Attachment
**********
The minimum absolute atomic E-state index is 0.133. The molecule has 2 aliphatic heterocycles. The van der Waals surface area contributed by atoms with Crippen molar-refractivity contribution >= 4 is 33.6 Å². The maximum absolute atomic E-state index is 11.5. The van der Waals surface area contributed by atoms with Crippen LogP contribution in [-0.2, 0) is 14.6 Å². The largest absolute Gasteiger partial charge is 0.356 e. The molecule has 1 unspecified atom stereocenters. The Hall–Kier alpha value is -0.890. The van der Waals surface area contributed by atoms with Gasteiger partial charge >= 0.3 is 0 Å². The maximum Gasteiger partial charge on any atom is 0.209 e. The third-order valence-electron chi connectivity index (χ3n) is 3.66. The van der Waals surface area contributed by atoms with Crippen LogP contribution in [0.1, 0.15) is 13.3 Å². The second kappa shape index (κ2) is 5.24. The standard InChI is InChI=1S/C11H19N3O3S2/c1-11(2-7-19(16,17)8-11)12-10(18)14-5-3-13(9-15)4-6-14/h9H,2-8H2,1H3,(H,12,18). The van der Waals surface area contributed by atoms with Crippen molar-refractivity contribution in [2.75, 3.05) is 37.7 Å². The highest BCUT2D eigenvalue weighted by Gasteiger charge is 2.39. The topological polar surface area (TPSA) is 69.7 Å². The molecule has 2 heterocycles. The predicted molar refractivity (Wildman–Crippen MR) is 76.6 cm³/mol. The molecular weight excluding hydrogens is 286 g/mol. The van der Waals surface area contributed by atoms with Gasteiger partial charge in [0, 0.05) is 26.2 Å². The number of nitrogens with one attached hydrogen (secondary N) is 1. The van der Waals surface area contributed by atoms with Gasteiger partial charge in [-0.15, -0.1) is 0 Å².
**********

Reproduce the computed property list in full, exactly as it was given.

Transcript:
The minimum absolute atomic E-state index is 0.133. The molecule has 2 aliphatic heterocycles. The van der Waals surface area contributed by atoms with Crippen molar-refractivity contribution >= 4 is 33.6 Å². The maximum absolute atomic E-state index is 11.5. The van der Waals surface area contributed by atoms with Crippen LogP contribution in [-0.2, 0) is 14.6 Å². The largest absolute Gasteiger partial charge is 0.356 e. The molecule has 1 unspecified atom stereocenters. The Hall–Kier alpha value is -0.890. The van der Waals surface area contributed by atoms with Gasteiger partial charge >= 0.3 is 0 Å². The maximum Gasteiger partial charge on any atom is 0.209 e. The third-order valence-electron chi connectivity index (χ3n) is 3.66. The van der Waals surface area contributed by atoms with Crippen LogP contribution in [0.1, 0.15) is 13.3 Å². The second kappa shape index (κ2) is 5.24. The standard InChI is InChI=1S/C11H19N3O3S2/c1-11(2-7-19(16,17)8-11)12-10(18)14-5-3-13(9-15)4-6-14/h9H,2-8H2,1H3,(H,12,18). The van der Waals surface area contributed by atoms with Crippen molar-refractivity contribution in [2.75, 3.05) is 37.7 Å². The highest BCUT2D eigenvalue weighted by Gasteiger charge is 2.39. The topological polar surface area (TPSA) is 69.7 Å². The molecule has 2 heterocycles. The predicted molar refractivity (Wildman–Crippen MR) is 76.6 cm³/mol. The molecular weight excluding hydrogens is 286 g/mol. The van der Waals surface area contributed by atoms with Gasteiger partial charge in [0, 0.05) is 26.2 Å². The number of nitrogens with one attached hydrogen (secondary N) is 1. The van der Waals surface area contributed by atoms with Gasteiger partial charge in [-0.15, -0.1) is 0 Å².